Prime Minister Justin Trudeau is suspending Canada’s extradition treaty with Hong Kong, making it the first country to break law enforcement links with the former British colony since China tightened its control over the territory.
Trudeau announced the measures at a press conference, joining allies in efforts to sanction China. Steps will include a ban on the export of sensitive military equipment to Hong Kong and a new
travel advisory warning of the impacts of new security legislation. Hong Kong has extradition pacts with 30 countries and jurisdictions around the world including the US, Europe and Australia.
“Canada is a firm believer in the one country, two system framework,” Trudeau told reporters near Ottawa, referring to the principle by which the Asian financial hub is overseen by Beijing. “We will continue to support the many connections between Canada and Hong Kong, while also standing up for its people.”
Chinese President Xi Jinping signed a landmark national security law for Hong Kong earlier this week, a sweeping attempt to quell dissent that drew fresh retaliation and condemnation from around the world. Hong Kong filed its first charges under the new law while declaring illegal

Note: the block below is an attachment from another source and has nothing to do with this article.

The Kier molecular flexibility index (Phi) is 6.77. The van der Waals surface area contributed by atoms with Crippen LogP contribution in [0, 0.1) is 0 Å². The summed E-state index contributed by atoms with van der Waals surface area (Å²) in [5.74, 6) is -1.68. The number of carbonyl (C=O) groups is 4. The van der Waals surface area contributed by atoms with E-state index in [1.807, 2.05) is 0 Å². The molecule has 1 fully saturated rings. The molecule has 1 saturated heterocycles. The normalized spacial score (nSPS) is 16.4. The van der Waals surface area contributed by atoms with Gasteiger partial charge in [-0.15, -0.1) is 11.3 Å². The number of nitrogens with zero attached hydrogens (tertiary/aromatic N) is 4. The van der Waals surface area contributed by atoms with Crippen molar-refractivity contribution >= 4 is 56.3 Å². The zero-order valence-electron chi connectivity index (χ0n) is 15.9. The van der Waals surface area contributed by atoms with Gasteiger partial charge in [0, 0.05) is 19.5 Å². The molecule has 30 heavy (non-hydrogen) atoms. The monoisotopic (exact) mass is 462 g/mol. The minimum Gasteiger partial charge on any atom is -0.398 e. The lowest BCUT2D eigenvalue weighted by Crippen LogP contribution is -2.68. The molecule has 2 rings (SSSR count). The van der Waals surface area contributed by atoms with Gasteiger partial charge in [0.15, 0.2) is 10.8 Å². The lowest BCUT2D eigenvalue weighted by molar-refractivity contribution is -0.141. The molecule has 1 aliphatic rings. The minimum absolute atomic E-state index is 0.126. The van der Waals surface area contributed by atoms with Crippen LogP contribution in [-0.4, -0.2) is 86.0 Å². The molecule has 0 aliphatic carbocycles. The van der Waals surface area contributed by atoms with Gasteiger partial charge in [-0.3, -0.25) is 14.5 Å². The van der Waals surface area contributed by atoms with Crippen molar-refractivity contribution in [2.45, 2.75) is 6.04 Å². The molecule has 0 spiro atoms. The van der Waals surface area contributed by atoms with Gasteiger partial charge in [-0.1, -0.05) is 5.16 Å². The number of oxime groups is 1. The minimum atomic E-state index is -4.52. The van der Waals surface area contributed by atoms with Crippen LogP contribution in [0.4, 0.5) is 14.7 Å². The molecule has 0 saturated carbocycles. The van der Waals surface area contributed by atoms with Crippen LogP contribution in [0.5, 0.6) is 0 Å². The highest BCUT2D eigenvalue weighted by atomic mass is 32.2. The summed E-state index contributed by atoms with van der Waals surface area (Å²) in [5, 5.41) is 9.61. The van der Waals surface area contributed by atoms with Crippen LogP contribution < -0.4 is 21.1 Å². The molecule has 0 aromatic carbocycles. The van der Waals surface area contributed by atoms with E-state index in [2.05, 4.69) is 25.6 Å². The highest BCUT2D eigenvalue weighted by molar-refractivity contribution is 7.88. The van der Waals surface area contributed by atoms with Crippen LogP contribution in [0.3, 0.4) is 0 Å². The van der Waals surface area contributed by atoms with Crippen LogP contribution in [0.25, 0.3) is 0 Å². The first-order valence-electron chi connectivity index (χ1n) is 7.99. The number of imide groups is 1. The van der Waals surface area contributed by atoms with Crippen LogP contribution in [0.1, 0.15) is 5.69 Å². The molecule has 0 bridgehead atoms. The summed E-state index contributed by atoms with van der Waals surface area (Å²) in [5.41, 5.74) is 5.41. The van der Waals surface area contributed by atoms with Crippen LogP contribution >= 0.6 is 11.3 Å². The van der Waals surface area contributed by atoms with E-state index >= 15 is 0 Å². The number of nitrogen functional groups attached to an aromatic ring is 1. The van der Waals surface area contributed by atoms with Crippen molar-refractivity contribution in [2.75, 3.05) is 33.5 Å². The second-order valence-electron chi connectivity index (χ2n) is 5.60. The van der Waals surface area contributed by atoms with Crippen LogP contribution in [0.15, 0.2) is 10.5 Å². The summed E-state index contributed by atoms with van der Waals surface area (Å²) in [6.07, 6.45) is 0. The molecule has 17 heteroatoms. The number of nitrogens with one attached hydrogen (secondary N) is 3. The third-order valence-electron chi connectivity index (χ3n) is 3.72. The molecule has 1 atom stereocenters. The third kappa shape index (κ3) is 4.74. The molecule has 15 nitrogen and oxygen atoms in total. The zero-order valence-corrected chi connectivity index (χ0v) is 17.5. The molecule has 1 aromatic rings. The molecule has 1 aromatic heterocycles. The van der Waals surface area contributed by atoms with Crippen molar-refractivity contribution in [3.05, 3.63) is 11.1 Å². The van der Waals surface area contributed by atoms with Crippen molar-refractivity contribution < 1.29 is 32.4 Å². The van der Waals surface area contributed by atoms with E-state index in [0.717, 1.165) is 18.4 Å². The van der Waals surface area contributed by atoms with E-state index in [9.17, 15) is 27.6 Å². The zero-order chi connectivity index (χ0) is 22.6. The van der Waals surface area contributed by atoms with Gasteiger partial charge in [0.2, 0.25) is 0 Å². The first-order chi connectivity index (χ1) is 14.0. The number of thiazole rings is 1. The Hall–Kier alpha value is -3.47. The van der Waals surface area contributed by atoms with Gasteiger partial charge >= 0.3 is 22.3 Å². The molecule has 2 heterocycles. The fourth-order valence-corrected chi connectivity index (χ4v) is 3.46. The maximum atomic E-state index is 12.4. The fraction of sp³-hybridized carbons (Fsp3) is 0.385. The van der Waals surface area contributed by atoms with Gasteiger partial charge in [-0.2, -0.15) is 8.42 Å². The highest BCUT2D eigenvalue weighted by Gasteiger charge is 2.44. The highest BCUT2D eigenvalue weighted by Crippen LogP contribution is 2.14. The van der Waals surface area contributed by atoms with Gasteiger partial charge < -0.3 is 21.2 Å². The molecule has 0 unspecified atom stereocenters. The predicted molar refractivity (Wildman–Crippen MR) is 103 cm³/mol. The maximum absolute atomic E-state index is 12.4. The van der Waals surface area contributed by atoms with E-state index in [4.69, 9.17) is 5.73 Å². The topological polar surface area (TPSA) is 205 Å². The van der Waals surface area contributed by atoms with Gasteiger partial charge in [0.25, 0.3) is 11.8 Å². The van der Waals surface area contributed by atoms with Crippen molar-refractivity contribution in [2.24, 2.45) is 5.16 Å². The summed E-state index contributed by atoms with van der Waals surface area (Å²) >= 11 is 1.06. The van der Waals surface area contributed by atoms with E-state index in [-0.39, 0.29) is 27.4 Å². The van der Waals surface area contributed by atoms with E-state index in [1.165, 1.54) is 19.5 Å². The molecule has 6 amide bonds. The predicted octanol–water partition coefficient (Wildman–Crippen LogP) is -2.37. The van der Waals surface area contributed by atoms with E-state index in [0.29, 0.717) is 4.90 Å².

a key slogan chanted by hundreds of thousands of pro-democracy protesters over months of rallies.
Trudeau said Canada will look at additional measures in the coming days and weeks, including around immigration. He didn’t give details. Hong Kong is home to about 300,000 Canadians.
“This process demonstrated disregard for Hong Kong’s Basic Law,” Foreign Affairs Minister Francois-Philippe Champagne said in a statement. “Hong Kong’s role as a global hub was built on that foundation. Without it, Canada is forced to reassess existing arrangements.”
Canada currently has no extradition treaty with China.
Hong Kong’s Secretary for Security John Lee criticised Canada’s decision, accusing Ottawa of “riding roughshod” over the rule of law. Canada needs to give a detailed explanation of its extradition
decision to the international community, Radio Television Hong Kong cited him as saying Saturday.
One or two fugitives are transferred between the two places every year — all pertaining to serious crimes, RTHK quoted Lee as saying. Secretary for Justice Teresa Cheng told the broadcaster there is a “good chance” that the decision violates international law.
The move by Trudeau will only heighten tensions between the two countries after the arrest of Huawei Technologies Chief Financial Officer Meng Wanzhou in Vancouver in 2018. Beijing subsequently arrested two Canadians and charged them with espionage in June.